I have started this post so many times. And then I stop. It's so hard to explain. JMML is different than a "regular" leukemia...and now there is an added layer of complexity: PTPN11. A couple weeks ago I wrote about how JMML has three different categories of diagnostic criteria. Ezra fulfills all the diagnostic criteria for categories one and three, but up until last week, we were still waiting for results from category two. Category two is a group of genetic mutations found in the leukemia cells of approximately 90% of patients with JMML. Amidst the craziness of last week, we found out that Ezra does in fact fulfill category two criteria as well. A mutation in a gene called PTPN11 was found in his leukemia cells.
What does this mean? Well, it means that there is a 70% chance that Ezra has Noonan Syndrome, "the most common syndrome you've never heard of." Before I explain more about Noonan Syndrome, let me explain what this means for Ezra and his JMML. First off, a child with the PTPN11 mutation in his leukemia cells doesn't normally have Noonan Syndrome unless the mutation is also found in his healthy cells. When Ezra had his G-tube surgery last week, they took some skin biopsies so they can do the complete genetic testing to find out whether or not Ezra has the PTPN11 mutation in his healthy cells. This means we're back to the waiting game. We were told results would take six weeks...but being as familiar as we are with the genetic testing waiting game, we know that this could be closer to a three month wait. Why are these results so important? Well, hold onto your seats for this one. If Ezra also has the PTPN11 mutation in his healthy cells, then he does in fact have Noonan Syndrome, which means his leukemia could resolve on its own without a bone marrow transplant.
Your immediate response to this news is probably jubilation. We understand. We're pretty much feeling that way too. HOWEVER, Noonan Sydrome is no cake walk. "Noonan syndrome (NS) is a variably expressed, multisystem disorder with
an estimated prevalence of 1 in 1,000 – 2,500 births. People with NS may
experience bleeding issues, congenital heart defects including
hypertrophic cardiomyopathy and/or pulmonary valve stenosis, lymphatic
abnormalities, small stature/growth issues, feeding and gastrointestinal
issues, failure to thrive, hypertelorism, learning disorders,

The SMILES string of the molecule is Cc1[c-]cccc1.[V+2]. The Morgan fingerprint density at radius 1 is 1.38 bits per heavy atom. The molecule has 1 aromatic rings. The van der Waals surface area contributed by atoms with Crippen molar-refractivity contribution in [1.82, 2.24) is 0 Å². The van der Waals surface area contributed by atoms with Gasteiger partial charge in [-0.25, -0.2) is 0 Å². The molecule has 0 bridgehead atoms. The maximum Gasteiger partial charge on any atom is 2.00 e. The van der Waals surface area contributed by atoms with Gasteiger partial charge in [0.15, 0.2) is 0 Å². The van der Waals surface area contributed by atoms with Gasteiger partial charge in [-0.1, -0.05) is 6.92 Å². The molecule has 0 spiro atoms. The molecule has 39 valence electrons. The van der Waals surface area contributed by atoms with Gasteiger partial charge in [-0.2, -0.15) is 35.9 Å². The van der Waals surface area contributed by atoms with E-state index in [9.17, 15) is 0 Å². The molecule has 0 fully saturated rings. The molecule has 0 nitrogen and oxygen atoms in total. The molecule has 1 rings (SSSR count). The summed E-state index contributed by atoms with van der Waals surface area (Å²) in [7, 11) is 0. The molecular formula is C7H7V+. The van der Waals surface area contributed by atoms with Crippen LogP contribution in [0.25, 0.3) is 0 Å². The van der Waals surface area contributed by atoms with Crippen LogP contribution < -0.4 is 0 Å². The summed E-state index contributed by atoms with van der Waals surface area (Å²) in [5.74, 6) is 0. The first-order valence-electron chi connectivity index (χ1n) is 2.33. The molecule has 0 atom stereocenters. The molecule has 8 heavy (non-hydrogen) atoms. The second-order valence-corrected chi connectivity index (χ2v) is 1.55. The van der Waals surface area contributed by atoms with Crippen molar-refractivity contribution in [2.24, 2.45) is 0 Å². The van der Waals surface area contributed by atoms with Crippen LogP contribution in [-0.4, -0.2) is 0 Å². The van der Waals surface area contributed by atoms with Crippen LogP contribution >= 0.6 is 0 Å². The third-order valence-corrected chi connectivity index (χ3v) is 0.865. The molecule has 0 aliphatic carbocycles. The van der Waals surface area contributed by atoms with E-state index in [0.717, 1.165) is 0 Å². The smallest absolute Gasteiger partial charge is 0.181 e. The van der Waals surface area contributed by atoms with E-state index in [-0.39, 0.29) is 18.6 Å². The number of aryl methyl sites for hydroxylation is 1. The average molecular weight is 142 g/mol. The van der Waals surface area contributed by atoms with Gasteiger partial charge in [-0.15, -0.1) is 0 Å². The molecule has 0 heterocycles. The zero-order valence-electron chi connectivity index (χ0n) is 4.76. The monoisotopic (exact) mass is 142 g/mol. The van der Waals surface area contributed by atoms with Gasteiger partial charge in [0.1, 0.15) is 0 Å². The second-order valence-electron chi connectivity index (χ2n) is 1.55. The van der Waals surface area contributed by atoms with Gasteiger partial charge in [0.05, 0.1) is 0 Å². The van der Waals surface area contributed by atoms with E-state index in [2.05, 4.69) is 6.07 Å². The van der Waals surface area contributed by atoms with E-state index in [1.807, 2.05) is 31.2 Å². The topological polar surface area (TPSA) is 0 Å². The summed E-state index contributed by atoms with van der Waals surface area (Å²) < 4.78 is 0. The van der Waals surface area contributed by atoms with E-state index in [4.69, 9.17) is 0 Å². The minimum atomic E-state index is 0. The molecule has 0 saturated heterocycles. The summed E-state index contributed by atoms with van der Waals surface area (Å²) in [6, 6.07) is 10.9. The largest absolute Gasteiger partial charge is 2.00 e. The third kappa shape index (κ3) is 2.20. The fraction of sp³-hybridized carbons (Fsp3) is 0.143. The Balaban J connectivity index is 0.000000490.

unexplained chronic pain, chiari malformation, hypotonia, ptosis,
skeletal malformations, laryngomalacia,
tracheomalacia, opthamology issues, orthopaedic issues, oncology issues
and much, much more" (source: The Noonan Syndrome Foundation). AND, if Ezra has NS, there is no guarantee that the JMML will resolve itself and we could be back to square one facing a transplant any day (with a whole new world of additional challenges to face).
Where does this leave us? Right now we are just watching and waiting (and continuing to go to and from appointments with our oncologist and other specialists). If results come back and Ezra does have NS, the best case scenario is that we will wait up to a year to see if the JMML will resolve itself before undergoing a transplant (as long as the leukemia doesn't progress too aggressively). And, in the meantime, Ezra still has all his many health issues in addition to JMML, he is still on chemo, he is still
housebound, and the future of his health is still uncertain and scary
and confusing. If results come back and Ezra does not have NS (there is a 30% chance that he doesn't), we will proceed with the transplant. It is our understanding that a 9/10 match has been found, secured, and ready to go!
This post probably leaves many of you scratching your heads...none of this is easy to explain or understand. We just know that we want to share this latest development with you so that you can continue to pray for our sweet boy and all his many challenges, and for us as we try to be patient and make sense of it all. It's going to be a LONG six to 12 weeks as we wait to learn our next step in this already long journey. Thank you for waiting and hoping and praying with us.